Posts Tagged 'Java Cloud Computing'

Heroku For Java

Java developers have had a number of options for deploying applications to the Cloud, including Amazon’s Elastic Beanstalk and the Google App engine amongst others. Recently, Heroku has released a service that enables Java to be run on their Cloud platform.

Heroku was originally a Ruby on Rails Platform as a Service (PaaS) which was acquired by Salesforce.com around a year ago. Since then, the platform has continued to develop at a rapid pace and Java is now the fourth language officially supported on Heroku. One of the interesting and unique features of Heroku is its approach to deployment tools. The toolset programmers use is typically highly dependent on the programming language used. Ruby developers use say Capistrano for deployment, Python developers may use Fabric. Java Web applications are packaged as war files to be deployed to an application server. Heroku, with the launch of the Celadon Cedar stack, claim to have developed the polygot toolset bringing normalization and unification across languages Ruby, Node.js, Clojure and now Java.

There is a sublety and elegance in what Heroku have achieved and continue to develop, in that a uniform development and deployment process as well as application monitoring process means that selecting the best programming language for a particular task does not require a change in the complete toolset. The benefits of the platform extend to not only the recognised ones of reduced administration, scalability etc but also now the flexibility in programming language choice that a consistency in tools across a wide variety of programming languages provides.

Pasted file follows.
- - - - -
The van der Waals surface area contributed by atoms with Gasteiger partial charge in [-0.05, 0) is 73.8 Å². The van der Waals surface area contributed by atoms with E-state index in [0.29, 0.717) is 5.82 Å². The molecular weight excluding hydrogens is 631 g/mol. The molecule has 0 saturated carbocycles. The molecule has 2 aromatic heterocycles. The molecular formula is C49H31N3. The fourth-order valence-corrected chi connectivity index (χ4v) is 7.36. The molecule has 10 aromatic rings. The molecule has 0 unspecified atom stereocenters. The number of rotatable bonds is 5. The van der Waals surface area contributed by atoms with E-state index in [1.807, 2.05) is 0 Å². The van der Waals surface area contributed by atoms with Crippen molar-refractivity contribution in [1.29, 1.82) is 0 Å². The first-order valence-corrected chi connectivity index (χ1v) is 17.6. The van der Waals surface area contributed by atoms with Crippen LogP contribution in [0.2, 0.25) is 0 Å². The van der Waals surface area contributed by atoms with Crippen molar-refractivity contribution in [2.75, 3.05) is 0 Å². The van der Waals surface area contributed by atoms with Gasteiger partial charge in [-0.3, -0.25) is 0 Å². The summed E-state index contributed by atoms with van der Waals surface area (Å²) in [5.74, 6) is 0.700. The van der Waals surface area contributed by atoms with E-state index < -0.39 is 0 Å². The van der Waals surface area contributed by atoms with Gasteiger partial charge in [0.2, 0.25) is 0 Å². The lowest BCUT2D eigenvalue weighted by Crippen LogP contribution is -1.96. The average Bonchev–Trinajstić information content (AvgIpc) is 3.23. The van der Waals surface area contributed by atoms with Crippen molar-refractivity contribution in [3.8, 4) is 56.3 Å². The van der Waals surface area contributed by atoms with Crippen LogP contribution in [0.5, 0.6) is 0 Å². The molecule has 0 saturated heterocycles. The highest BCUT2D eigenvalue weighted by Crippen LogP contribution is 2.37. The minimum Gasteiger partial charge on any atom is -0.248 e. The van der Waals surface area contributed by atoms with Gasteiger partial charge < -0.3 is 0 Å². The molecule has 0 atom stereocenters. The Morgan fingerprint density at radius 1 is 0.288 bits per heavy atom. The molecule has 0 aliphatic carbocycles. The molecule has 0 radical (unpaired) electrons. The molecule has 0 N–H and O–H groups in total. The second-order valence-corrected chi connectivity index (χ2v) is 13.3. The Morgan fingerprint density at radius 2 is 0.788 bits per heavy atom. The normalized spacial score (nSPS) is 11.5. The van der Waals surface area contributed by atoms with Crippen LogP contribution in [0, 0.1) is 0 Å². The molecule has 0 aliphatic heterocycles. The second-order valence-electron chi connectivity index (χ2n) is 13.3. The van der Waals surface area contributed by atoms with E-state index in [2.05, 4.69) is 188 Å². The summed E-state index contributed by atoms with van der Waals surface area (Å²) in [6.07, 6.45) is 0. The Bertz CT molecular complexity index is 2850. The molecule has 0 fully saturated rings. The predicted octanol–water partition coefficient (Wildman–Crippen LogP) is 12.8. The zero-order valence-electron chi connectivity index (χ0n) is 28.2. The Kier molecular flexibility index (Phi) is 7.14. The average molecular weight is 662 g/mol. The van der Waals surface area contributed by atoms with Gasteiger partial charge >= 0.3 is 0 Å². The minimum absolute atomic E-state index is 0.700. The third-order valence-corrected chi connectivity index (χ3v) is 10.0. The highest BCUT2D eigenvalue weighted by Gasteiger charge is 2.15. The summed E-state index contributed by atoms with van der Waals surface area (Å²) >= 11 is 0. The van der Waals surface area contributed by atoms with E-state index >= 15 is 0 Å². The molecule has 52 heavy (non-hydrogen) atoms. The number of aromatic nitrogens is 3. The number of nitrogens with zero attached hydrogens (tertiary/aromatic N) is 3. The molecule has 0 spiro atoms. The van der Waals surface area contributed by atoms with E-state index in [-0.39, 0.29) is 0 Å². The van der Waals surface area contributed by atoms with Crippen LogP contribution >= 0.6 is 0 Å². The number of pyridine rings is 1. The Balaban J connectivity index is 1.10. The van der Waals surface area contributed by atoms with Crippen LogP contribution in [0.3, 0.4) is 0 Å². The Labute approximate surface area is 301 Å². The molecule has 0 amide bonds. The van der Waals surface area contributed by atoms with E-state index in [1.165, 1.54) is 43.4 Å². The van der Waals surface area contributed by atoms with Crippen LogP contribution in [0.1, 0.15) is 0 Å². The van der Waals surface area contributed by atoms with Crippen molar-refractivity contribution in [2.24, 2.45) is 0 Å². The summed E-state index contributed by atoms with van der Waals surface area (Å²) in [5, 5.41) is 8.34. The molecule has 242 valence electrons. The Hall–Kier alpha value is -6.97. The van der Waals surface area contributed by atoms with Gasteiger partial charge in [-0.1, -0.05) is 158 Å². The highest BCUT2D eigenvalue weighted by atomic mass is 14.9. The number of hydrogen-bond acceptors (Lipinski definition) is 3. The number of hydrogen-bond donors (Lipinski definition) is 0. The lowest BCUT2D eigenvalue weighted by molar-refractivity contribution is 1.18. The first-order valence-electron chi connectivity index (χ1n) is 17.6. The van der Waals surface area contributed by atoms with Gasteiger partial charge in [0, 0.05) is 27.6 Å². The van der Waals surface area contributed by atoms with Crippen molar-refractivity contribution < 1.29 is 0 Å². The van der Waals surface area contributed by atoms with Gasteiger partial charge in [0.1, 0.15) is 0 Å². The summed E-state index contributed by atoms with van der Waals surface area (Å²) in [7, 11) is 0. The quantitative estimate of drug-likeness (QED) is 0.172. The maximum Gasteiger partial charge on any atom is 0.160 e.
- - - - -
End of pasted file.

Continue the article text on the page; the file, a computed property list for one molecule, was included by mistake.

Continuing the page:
Chris Czarnecki

Developing Java Applications for Google App Engine

For anybody building and deploying Java Web applications, whether internal business applications or public facing applications for general usage, hosting the application is a primary consideration. Google App Engine (GAE) provides a hosting environment that is potentially suitable for both types of applications. Before choosing GAE as the deployment environment a number of decisions, both technical and commercial must be made.

From a technical view, key questions include are what version of Java Standard Edition (JSE) is supported?, is all of enterprise Java supported (JEE)?, are there any special configuration files required ? and many others too. Business considerations include what is cost of the service, what is the support available, the reliability, vendor lock-in etc.

GAE runtime environment uses Java 6 so supports developing applications using Java 5 or 6. The runtime environment has some restrictions which enable it to provide scaling and reliability. A GAE application must not :

  • Write to the filesystem- Google provides a datastore as an alternative
  • Open a socket – Google provides a URLFetch service as an alternative
  • Spawn a new thread

In addition to these high level restrictions then Google publish a white list of the available Java classes from Java SE that can be used. From enterprise Java GAE supports the full Servlet and JSP API’s enabling developers to write applications using Frameworks built on these technologies, such as Spring MVC, Struts etc.

Whilst initially appearing somewhat restrictive, GAE does provide a large number of features and facilities for developers to not only host but also build scalable Java Web applications. I will detail these in further posts. Understanding the limitations/restrictions of Cloud Computing providers is vital when considering their adoption as well as the definite benefits they can bring. If you would like to know more about GAE and other Cloud Computing providers such as Amazon EC2 and Azure, why not consider attending the Learning Tree Cloud Computing Course.

Chris


Learning Tree Logo

Cloud Computing Training

Learning Tree offers over 210 IT training and Management courses, including Cloud Computing training.

Enter your e-mail address to follow this blog and receive notifications of new posts by e-mail.

Join 53 other followers

Follow Learning Tree on Twitter

Archives

Do you need a customized Cloud training solution delivered at your facility?

Last year Learning Tree held nearly 2,500 on-site training events worldwide. To find out more about hosting one at your location, click here for a free consultation.
Live, online training
.NET Blog

%d bloggers like this: